Body positivity and inclusivity have been on the rise within the fashion industry, giving it more power to influence positive change than many people might believe.
For a long time, the fashion industry has mostly featured white, skinny, young models on the runways and in magazines, brand commercials, advertisements, and so on. The typical size of the garments ranges from a US size 0 to a US size 4, misrepresenting the average body.
In the US, about half (51%) of Americans say they feel pressured to have a certain body type. Of 657 Spanish girls, nearly 50% expressed a desire for a thinner body, despite being a normal body weight. The same holds true for different age groups. In Australia, for example, approximately 60% of women between the age of 60 and 70 years old reported being dissatisfied with their bodies, and more than half reported restricting their eating as means to avoid weight gain.
The fashion industry, facilitated by the new social media and visual strategies of representations, has a long history of promoting unrealistic standards of beauty. Body image is a major concern for societies, as individuals who are dissatisfied with their bodies are more likely to experience physical and psychological trauma ranging from depression and social anxiety to eating disorders and suicidal thoughts.
The fashion industry has made some progress in terms of bringing about social change. Fashion has opened itself to strong changes in representation and diversity, embracing sensitive social hallmarks to better represent its audience. We can think about Nike’s plus-size line, introduced in 2017 in response to increased demand for plus-size products. Nike produced a line of products that celebrated the shape and ethnic diversity of women who are “stronger, bolder, and more outspoken than ever” (Fashions Finest).
However, it is common, and rightfully so, to think that the social change brought about by such giants of the fashion industry occurs only in response to public pressure and as a strategy for higher economic gain. As a result, in such a complex and constantly changing industry, there is a need to promote a more perceptive process for developing stronger body positivity and inclusivity.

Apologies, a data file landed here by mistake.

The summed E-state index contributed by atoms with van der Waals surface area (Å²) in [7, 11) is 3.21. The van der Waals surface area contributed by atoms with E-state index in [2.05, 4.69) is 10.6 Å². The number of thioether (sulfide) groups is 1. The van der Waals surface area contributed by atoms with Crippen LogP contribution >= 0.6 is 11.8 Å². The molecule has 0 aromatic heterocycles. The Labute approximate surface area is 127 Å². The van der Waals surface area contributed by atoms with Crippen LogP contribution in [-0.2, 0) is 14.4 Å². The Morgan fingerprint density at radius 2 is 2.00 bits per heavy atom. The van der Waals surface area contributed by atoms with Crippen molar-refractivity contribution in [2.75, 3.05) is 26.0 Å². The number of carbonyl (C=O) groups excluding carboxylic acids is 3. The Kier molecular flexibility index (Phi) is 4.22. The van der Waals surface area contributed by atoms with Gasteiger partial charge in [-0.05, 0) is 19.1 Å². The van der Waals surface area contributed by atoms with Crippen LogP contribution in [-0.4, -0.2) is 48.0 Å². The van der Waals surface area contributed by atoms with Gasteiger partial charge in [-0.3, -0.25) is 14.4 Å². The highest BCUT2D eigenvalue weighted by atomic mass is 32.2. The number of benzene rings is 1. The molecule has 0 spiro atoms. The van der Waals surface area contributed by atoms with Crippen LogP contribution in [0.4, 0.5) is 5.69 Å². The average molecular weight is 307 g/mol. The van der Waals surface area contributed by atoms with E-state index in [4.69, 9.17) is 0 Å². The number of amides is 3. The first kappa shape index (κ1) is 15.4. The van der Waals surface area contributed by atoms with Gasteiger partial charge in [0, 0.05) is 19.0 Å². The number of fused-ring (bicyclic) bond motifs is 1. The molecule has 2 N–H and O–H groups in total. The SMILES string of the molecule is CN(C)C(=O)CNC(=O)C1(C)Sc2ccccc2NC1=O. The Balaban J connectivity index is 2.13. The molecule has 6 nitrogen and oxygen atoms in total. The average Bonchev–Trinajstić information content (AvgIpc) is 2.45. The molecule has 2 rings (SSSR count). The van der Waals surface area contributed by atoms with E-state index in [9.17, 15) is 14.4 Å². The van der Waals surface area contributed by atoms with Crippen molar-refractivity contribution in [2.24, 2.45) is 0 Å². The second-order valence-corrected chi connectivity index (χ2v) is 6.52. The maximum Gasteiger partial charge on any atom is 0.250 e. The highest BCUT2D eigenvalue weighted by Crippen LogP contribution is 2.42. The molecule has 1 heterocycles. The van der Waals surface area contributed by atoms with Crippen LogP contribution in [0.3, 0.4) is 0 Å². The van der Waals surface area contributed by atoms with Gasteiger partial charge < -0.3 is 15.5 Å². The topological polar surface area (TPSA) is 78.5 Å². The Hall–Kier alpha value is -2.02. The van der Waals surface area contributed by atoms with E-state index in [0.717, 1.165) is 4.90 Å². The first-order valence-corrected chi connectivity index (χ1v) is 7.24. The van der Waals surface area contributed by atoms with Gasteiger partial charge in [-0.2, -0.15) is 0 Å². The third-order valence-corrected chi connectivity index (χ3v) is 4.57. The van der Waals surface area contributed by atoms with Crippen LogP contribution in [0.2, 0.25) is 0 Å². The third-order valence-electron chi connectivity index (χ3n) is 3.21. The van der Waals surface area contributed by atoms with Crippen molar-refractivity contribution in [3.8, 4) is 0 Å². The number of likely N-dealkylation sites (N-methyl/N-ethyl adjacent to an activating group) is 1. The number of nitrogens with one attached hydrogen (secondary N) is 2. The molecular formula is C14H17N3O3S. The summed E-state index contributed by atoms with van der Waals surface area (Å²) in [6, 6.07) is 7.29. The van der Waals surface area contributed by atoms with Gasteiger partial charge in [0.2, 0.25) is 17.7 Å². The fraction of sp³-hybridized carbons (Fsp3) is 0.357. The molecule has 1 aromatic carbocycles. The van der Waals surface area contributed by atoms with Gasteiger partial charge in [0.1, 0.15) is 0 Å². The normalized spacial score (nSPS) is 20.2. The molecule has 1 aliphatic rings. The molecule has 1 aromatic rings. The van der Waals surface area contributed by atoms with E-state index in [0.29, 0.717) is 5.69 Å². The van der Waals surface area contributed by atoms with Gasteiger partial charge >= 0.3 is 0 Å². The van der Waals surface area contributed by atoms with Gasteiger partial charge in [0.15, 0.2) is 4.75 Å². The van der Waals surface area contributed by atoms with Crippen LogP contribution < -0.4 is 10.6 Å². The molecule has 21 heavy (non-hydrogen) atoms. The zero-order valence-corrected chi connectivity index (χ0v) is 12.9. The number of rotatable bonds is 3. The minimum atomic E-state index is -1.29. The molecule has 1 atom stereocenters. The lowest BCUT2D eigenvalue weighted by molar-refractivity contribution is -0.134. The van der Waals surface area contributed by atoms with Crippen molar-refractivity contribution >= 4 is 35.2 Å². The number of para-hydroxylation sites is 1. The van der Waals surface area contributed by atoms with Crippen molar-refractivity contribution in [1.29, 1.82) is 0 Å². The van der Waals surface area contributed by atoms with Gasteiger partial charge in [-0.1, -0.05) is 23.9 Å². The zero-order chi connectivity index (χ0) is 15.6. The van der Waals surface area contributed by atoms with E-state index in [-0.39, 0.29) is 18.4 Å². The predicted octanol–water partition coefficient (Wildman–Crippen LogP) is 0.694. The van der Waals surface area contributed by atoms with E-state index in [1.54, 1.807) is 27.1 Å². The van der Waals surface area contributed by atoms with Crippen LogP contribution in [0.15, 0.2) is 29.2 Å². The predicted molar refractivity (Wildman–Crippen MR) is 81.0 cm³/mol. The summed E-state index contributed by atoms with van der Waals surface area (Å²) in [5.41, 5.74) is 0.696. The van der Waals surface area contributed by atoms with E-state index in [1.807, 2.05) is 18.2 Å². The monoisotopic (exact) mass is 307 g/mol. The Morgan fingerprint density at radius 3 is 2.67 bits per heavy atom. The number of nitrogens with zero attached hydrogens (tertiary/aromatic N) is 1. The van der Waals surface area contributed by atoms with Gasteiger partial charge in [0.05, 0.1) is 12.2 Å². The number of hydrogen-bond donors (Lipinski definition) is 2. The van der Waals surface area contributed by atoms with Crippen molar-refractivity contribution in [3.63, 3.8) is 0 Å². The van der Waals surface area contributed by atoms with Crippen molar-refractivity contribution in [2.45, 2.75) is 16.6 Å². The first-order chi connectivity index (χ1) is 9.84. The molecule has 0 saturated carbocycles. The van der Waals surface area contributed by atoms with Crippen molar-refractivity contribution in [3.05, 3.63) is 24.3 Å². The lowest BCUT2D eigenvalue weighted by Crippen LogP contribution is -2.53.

In a recent interview with the Washington Post, Dior creative director Maria Grazia Chiuri stated “models don’t represent women”, referring to the beauty standandards that animate the runways that do not include a realistic view of women. “When you see a model, it’s not that you want to dream about being a model. You have to see yourself in the dress. The model is only a girl that passes in front of you”, she added.
According to Chiuri “we need to change a mentality” and stop attributing models with such power. In other words, we need to change the idea of models as unattainable beauty icons begin to recognize models as professions who wear a clothing to project the imagery described by a brand onto the body of a hypothetical consumer (nss G-Club).
With such statements, the question arises as to whether it is better to include social value in fashion by endorsing inclusivity and sensitivity to body representation, or to be 'factual' and differentiate such a profession from the ideal beauty canon. What stays unchanged is that female body representation is and will remain a social phenomenon that blurs the line between market strategies of communication and social issues of inclusivity and empowerment.
Share This Post On
Leave a comment
You need to login to leave a comment. Log-in